# LOGIC GATES USING ARDUINO UNO

A basic gate is defined as a component with one or more inputs and one output.  The inputs and outputs are all digital.

There are three fundamental gates and a total of seven basic logic gates (plus several derivatives). The gate will set its output to either zero or one, based on the state of the input signals.  It uses the rules of Boolean algebra to determine the output condition. The relationship between the input and output logic levels on a gate can be best illustrated using what is known as a truth table.

Simulating Gates with an Arduino:

All of the Boolean algebra functions performed by the basic logic gates can also be emulated on an Arduino. With that in mind, a logic gate emulator that will emulate six of the seven basic gates has been constructed. It doesn’t include the NOT gate because it only has one input whereas the other gates have two.

Project on logic gates using Arduino Uno board consists of 8 LEDs and 8 resistors for the LEDs and two resistors for the pushbutton switches. The LEDs are connected for the logical output and the pushbutton switches are used for the logical input. The positive terminals of the LEDs are connected to the respective terminals of the Arduino board. The negative terminals are connected to the ground of the Arduino.

The green LEDs are for the logic outputs and the red LEDs are for the input.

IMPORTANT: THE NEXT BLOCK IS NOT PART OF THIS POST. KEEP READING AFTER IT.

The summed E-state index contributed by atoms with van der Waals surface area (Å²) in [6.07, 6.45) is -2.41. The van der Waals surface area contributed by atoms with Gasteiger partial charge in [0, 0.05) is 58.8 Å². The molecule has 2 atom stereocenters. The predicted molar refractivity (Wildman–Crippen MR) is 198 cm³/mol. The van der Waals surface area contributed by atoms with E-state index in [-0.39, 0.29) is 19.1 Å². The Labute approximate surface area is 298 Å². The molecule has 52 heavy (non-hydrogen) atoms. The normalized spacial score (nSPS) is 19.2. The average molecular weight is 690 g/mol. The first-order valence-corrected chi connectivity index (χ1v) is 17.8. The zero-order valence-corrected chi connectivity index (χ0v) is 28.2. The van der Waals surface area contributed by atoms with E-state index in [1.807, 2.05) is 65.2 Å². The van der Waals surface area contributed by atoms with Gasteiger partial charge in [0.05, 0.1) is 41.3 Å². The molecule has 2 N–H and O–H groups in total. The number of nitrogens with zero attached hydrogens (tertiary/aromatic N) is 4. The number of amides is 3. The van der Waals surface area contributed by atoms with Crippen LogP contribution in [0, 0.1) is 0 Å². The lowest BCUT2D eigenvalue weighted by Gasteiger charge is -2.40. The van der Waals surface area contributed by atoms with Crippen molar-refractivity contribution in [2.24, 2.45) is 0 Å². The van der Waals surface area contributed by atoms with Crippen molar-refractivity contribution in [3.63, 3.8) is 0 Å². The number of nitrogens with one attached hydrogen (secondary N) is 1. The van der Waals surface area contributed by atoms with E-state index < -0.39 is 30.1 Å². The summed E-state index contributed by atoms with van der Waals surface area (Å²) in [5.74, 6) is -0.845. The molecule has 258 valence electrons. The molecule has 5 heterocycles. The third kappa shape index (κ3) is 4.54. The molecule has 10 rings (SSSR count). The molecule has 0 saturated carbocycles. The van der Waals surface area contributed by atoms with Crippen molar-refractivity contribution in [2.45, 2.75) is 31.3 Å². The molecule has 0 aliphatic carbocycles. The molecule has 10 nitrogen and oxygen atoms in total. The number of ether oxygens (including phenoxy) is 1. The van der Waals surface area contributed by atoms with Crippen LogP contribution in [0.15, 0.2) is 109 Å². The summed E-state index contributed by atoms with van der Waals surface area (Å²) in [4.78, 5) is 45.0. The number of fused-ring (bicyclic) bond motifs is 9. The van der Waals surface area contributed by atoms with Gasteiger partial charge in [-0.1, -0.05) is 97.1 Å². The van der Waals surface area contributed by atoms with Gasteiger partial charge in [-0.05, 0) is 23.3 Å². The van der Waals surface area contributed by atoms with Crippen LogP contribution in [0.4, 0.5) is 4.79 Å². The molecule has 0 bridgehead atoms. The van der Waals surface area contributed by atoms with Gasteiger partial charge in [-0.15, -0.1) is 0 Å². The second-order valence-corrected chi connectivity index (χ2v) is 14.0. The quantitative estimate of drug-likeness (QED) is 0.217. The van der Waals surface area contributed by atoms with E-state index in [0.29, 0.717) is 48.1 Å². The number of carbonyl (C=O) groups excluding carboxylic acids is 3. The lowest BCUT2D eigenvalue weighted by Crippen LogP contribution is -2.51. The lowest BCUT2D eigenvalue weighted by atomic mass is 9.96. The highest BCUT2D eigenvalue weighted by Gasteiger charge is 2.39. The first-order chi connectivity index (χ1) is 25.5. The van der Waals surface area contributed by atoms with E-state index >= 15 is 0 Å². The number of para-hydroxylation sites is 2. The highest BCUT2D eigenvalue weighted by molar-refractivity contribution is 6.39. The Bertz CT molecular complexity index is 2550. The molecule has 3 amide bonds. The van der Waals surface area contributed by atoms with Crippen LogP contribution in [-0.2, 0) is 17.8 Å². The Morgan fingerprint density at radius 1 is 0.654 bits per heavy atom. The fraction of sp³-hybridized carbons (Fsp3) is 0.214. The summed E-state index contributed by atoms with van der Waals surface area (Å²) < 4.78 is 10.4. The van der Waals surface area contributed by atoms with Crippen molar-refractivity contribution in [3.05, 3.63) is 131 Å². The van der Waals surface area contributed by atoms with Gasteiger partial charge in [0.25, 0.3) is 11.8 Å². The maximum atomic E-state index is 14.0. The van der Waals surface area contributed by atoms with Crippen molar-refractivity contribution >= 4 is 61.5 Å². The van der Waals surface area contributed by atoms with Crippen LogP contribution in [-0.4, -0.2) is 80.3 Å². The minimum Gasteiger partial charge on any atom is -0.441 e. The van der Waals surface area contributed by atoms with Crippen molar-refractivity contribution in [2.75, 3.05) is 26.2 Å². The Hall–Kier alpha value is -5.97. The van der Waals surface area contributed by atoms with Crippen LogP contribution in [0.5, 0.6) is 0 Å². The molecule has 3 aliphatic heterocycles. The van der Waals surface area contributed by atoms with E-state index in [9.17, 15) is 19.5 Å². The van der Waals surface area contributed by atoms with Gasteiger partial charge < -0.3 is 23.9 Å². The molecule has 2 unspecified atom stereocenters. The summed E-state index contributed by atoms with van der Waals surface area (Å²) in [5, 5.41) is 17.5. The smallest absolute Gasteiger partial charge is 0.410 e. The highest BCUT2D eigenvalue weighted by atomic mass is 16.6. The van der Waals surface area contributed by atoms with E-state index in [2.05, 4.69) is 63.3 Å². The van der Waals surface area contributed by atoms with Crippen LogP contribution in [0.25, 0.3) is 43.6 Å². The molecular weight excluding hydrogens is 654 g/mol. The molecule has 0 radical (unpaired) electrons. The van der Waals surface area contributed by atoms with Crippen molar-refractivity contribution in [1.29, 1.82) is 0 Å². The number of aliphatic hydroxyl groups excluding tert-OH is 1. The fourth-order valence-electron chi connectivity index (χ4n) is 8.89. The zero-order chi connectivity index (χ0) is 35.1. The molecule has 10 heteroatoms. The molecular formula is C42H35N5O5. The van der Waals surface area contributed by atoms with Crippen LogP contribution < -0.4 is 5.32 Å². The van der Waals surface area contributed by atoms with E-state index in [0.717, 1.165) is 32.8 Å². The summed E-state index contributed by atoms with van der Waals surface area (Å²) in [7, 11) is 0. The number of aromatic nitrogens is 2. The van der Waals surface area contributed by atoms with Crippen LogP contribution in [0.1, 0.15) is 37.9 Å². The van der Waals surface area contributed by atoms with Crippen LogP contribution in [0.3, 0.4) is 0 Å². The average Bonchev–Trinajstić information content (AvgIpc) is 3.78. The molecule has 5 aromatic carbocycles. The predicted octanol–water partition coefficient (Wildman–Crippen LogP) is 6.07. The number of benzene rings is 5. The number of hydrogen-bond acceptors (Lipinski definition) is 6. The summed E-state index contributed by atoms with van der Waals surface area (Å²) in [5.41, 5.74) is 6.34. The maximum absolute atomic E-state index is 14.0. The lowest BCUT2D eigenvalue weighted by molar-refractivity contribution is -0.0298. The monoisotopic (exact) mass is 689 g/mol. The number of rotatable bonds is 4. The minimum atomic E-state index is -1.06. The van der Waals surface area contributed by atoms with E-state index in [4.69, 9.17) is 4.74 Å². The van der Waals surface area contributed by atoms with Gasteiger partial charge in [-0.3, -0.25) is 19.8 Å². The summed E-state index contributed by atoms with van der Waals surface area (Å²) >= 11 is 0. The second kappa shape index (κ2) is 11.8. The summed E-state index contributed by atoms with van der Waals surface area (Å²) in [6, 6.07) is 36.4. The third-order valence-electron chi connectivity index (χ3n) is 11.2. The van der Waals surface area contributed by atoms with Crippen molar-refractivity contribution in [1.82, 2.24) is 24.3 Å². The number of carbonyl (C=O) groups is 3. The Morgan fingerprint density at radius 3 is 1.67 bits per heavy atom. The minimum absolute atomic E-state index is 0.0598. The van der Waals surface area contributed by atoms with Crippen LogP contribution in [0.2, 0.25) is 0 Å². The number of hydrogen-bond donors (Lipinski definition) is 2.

The dropping resistors for the LEDs are all 220 ohms.

The two pulldown resistors for the pushbutton switches are 2.2k each.

First, define some Boolean variables to represent the logic states of both the two inputs and six outputs. Next, define some integers to represent the connections to the Arduino from the LEDs and push buttons.

It displays logic states on the serial monitor, so in the Setup routine, initialize the monitor at 9600 bps. The rest of the Setup is used to define the LEDs as outputs and pushbuttons as inputs.

In the Loop, it starts by reading the state of the two pushbuttons, and then displaying the results on the two Red LEDs marked “A” and “B”.

The actual Boolean math consists of the following four characters:

• NOT =!
• AND = &
• OR = |
• XOR = ^

We use the NOT function (!) to create the NOR, NAND, and XNOR gates.

After determining the Boolean results they are sent to both the serial monitor and the LEDs.  Following a short delay the whole Loop repeats.

Load the sketch and give it a try. Cycle through all four combinations of the two pushbuttons and observe the LED statuses, as well as the status on the serial monitor.

This would be a great training tool for testing our knowledge of digital logic.

Arduino gates using code